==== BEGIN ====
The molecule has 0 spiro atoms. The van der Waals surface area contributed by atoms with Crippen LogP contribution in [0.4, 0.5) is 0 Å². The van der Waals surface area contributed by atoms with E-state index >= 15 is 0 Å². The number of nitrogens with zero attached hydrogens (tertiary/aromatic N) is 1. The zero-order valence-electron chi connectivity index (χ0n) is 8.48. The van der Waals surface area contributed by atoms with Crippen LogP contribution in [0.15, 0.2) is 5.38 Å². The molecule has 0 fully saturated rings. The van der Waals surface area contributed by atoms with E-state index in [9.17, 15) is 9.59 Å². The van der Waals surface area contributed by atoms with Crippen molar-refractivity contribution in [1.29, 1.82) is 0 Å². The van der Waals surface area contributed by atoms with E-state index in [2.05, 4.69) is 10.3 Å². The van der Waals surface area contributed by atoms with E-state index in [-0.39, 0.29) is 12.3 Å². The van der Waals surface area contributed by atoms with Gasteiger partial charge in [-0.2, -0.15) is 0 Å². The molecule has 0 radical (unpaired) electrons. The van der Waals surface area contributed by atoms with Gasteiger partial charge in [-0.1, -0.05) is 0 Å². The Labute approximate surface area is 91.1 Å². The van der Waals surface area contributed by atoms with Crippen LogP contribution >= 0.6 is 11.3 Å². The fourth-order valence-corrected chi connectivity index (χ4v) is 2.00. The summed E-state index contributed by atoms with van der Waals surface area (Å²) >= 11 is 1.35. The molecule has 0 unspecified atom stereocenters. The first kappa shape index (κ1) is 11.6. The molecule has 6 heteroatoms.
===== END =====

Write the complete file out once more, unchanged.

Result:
The molecule has 0 spiro atoms. The van der Waals surface area contributed by atoms with Crippen LogP contribution in [0.4, 0.5) is 0 Å². The van der Waals surface area contributed by atoms with E-state index >= 15 is 0 Å². The number of nitrogens with zero attached hydrogens (tertiary/aromatic N) is 1. The zero-order valence-electron chi connectivity index (χ0n) is 8.48. The van der Waals surface area contributed by atoms with Crippen LogP contribution in [0.15, 0.2) is 5.38 Å². The molecule has 0 fully saturated rings. The van der Waals surface area contributed by atoms with E-state index in [9.17, 15) is 9.59 Å². The van der Waals surface area contributed by atoms with Crippen molar-refractivity contribution in [1.29, 1.82) is 0 Å². The van der Waals surface area contributed by atoms with E-state index in [2.05, 4.69) is 10.3 Å². The van der Waals surface area contributed by atoms with E-state index in [-0.39, 0.29) is 12.3 Å². The van der Waals surface area contributed by atoms with Gasteiger partial charge in [-0.2, -0.15) is 0 Å². The molecule has 0 radical (unpaired) electrons. The van der Waals surface area contributed by atoms with Gasteiger partial charge in [-0.1, -0.05) is 0 Å². The Labute approximate surface area is 91.1 Å². The van der Waals surface area contributed by atoms with Crippen LogP contribution >= 0.6 is 11.3 Å². The fourth-order valence-corrected chi connectivity index (χ4v) is 2.00. The summed E-state index contributed by atoms with van der Waals surface area (Å²) >= 11 is 1.35. The molecule has 0 unspecified atom stereocenters. The first kappa shape index (κ1) is 11.6. The molecule has 6 heteroatoms.